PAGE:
Harper, Obama discuss need for 'immediate' aid in Iraq
Prime Minister Stephen Harper speaks to U.S. President Barack Obama in this photo tweeted on Tuesday, August 12, 2014. (Twitter / Stephen Harper)
Josh Elliott, CTVNews.ca
Published Tuesday, August 12, 2014 2:46PM EDT
Prime Minister Stephen Harper and U.S. President Barack Obama recently spoke by phone to discuss the ongoing humanitarian crisis in Iraq, where a number of religious minorities have been targeted by Sunni militants.
According to a statement released Tuesday afternoon, Harper and Obama agreed to co-operate in bringing “immediate humanitarian assistance” to Iraqi civilians threatened by members of the Islamic State. The militant group has seized many cities and towns in Iraq and Syria, and has reportedly killed, converted or driven out all non-Sunni Muslims living in those areas.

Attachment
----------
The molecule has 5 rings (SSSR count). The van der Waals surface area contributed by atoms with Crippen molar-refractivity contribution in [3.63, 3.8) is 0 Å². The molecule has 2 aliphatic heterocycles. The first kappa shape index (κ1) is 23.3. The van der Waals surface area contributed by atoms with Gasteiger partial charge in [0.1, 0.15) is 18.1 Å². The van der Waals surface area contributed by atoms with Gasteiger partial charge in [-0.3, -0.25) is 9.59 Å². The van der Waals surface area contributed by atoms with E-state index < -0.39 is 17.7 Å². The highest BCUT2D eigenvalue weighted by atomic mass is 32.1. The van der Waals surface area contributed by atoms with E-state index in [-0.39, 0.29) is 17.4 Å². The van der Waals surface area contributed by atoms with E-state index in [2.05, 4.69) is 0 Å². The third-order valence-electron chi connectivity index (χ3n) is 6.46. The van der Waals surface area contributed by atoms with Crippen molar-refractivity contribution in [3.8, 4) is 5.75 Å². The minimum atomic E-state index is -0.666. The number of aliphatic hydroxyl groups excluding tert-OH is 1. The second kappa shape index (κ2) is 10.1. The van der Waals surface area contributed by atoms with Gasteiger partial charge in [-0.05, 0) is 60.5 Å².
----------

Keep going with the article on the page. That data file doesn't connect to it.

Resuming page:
U.S. and British forces recently airdropped water, food and supplies to thousands of Yazidis, who remain trapped on a mountain and surrounded by Islamic State forces in Iraq. The Yazidis are among those religious groups targeted by the Sunni militants.
Some escaped the Islamic State siege earlier this week thanks to a U.S. airstrike, but many remain trapped.
Harper and Obama also discussed the need for greater unity in the Iraqi parliament, which has struggled to include the many religious factions and ethnicities living in the country.
Iraqi PM Nouri al-Maliki recently accused the country’s newly-elected president, Fouad Massoum, of violating Iraq’s constitution.
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